Anvil journal of theology and mission
Editorial: The emancipation of Indigenous theologies in light of the rise of World Christianity | ANVIL volume 39 issue 1
by Jay Mātenga
Anyone who has been joined together with the Chosen One is now part of the new creation. For in the Chosen One the old creation has faded away and the new creation has come into being. It is the Great Spirit himself who has done all of this! Through the Chosen One, Creator has removed the hostility between human beings and himself, bringing all creation into harmony once again. The Great Spirit has chosen us to represent him in the sacred task of helping others find and walk this path of peacemaking and healing—turning enemies into friends.First Nations Version (FNV), 2 Cor. 5:17–18
When the Māori of Aotearoa New Zealand ask the question “He aha te mea nui o te ao?” (What is the most important thing in the world?), the immediate response is “He tāngata, he tāngata, he tāngata!” (It is the people, the people, the people!). When answered in triplicate we look for the meaning behind the literal translation, and the answer can legitimately be interpreted: healthy relationships or community. This edition of ANVIL reveals this as a universally indigenous priority.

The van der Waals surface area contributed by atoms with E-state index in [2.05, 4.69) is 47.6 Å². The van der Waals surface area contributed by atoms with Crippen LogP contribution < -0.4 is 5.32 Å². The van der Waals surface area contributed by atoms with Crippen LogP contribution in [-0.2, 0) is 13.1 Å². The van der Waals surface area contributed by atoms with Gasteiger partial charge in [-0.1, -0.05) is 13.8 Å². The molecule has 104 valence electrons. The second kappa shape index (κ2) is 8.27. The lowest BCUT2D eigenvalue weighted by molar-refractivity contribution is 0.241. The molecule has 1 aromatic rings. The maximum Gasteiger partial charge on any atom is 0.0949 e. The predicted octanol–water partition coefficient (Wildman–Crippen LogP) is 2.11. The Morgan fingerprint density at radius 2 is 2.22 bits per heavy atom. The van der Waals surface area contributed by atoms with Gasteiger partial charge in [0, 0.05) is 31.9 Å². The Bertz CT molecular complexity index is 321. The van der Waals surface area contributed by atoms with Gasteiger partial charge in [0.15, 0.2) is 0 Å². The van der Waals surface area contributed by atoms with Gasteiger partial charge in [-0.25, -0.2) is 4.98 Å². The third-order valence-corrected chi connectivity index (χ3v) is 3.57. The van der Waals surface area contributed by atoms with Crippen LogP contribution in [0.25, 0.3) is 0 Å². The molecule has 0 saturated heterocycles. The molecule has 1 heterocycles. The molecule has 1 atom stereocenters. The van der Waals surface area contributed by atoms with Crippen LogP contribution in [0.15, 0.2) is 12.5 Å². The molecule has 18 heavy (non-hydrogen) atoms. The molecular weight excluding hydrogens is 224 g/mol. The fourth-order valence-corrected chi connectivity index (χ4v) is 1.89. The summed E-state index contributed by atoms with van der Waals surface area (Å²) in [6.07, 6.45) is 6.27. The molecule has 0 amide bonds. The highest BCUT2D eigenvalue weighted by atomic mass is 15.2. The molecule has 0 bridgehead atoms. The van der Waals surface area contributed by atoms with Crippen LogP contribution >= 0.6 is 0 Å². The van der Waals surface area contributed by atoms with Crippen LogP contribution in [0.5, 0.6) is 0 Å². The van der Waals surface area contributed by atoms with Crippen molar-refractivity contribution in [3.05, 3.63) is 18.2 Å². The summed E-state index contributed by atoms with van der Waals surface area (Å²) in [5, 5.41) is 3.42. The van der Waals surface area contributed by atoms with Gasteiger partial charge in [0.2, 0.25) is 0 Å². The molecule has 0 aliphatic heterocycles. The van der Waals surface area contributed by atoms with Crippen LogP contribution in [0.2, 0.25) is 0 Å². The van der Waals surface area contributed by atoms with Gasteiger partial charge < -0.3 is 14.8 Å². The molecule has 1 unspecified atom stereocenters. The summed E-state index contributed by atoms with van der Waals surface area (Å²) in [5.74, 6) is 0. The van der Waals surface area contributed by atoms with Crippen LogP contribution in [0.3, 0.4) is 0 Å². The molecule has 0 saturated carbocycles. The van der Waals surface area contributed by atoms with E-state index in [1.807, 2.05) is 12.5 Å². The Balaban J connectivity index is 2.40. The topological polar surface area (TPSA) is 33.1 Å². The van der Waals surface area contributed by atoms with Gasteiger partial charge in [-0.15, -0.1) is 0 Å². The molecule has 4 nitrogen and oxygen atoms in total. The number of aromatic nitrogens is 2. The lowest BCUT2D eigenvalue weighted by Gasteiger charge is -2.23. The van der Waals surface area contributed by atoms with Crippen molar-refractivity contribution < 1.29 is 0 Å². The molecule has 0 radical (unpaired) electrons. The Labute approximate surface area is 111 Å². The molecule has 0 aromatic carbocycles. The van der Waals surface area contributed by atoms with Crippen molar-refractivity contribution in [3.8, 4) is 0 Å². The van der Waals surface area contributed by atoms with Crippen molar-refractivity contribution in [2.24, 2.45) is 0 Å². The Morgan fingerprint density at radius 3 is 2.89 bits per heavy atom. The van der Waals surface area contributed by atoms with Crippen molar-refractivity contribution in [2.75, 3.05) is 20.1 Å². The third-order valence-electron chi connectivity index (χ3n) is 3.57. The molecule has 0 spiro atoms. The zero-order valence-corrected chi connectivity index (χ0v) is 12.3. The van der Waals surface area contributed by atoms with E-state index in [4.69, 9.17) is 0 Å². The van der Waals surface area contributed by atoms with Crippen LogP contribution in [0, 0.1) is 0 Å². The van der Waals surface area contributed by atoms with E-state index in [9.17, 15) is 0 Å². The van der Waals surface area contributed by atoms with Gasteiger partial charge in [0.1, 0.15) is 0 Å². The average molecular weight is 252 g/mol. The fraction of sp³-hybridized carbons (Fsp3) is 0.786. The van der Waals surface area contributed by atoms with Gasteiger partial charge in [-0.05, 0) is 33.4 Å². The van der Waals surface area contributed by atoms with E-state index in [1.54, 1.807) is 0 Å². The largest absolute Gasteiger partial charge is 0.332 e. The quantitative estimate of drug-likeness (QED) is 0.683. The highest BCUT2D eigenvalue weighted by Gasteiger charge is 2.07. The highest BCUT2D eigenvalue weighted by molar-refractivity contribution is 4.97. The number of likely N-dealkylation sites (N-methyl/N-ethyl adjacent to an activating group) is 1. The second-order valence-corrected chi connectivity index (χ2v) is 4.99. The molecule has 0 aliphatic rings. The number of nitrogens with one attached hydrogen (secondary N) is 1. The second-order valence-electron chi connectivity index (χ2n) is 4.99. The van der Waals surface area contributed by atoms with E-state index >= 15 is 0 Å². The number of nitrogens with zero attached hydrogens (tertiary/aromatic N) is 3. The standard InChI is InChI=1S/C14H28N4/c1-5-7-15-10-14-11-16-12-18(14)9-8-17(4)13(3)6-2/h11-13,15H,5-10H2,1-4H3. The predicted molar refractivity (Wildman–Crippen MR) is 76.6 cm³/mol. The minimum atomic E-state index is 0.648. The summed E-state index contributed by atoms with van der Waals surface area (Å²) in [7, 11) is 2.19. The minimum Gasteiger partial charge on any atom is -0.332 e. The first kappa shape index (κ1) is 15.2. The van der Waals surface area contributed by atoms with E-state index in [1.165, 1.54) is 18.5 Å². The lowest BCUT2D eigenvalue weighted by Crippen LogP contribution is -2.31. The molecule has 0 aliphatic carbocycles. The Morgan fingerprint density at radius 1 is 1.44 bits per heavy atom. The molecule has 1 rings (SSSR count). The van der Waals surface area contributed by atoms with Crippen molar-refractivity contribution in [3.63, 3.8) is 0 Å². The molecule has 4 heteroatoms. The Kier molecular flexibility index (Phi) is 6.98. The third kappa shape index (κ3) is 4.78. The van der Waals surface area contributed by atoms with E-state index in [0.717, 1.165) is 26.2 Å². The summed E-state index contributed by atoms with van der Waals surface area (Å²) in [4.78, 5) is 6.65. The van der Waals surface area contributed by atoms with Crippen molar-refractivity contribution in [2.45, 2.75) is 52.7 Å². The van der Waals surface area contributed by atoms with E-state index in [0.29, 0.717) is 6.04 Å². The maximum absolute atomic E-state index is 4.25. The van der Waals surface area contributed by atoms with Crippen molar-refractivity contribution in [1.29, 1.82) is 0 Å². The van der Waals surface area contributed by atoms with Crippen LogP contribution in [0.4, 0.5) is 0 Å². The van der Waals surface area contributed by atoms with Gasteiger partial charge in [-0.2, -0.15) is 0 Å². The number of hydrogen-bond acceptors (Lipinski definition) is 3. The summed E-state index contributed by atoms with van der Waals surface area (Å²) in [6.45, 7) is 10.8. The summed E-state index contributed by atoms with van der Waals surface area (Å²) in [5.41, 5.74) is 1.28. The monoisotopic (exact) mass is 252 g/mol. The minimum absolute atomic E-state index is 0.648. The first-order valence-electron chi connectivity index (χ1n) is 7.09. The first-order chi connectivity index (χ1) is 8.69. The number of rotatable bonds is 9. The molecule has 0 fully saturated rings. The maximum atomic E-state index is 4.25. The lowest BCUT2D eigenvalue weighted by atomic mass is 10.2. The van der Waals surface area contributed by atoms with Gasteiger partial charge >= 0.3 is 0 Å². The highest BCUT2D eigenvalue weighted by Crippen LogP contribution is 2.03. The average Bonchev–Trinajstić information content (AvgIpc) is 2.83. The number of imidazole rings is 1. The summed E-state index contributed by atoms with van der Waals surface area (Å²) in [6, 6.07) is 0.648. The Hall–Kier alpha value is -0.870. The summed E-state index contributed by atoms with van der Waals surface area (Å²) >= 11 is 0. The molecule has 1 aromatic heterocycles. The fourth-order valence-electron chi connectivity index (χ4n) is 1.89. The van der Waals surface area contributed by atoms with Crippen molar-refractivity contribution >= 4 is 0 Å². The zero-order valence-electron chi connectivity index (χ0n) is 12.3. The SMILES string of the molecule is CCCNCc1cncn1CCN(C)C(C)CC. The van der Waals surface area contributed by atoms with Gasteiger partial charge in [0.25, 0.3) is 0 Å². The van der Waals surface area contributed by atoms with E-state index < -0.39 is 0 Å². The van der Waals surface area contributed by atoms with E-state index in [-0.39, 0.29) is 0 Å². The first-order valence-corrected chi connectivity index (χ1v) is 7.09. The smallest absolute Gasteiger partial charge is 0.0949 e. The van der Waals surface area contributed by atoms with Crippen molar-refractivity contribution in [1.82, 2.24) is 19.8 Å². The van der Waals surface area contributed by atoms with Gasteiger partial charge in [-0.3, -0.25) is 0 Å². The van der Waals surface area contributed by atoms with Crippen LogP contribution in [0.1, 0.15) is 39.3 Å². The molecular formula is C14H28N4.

When my long-time friend and compatriot Cathy Ross invited me to collaborate on this edition with her and Colin Smith, I was deeply honoured. After many years without contact, Cathy and I reunited during COVID-19 lockdowns. She had seen some presentations I had made concerning the intersection of indigenous thinking and the environment and invited me to share on the subject matter across time and distance (my night, her day) online with the Pioneer Mission Training MA students at Church Mission Society. In 2022 I had the privilege of a reprise, in person in Oxford, with a new intake of students, who made a positive impact on me. Between the time Cathy left Aotearoa New Zealand to minister in the UK and our reconnection, I had grown from a young man struggling to meet the expectations of a Pākehā (white/European/Industrial) world to identifying with my indigenous heritage and stepping into the fulness of who God made me to be.
In my article, I briefly highlight the importance of being true to who we are created to be, while also remaining open to being transformed through interactions with those not like us. I identify two major ways of seeing, knowing and interacting with the world by the categories of Indigenous and Industrial, explaining them a little in footnote 7 of my essay. During more than 30 years of serving transcultural ministers, I have come to see that we desperately need a new framework for understanding how people from different worlds can better dwell interculturally; furthermore, why people from different worlds should better dwell together interculturally. For it is in the dwelling together, in all the tensions of difference, that we witness to the fact that “Through the Chosen One, Creator has removed the hostility between human beings, and himself, bringing all creation into harmony again” (punctuation mine), and we all mature in the process.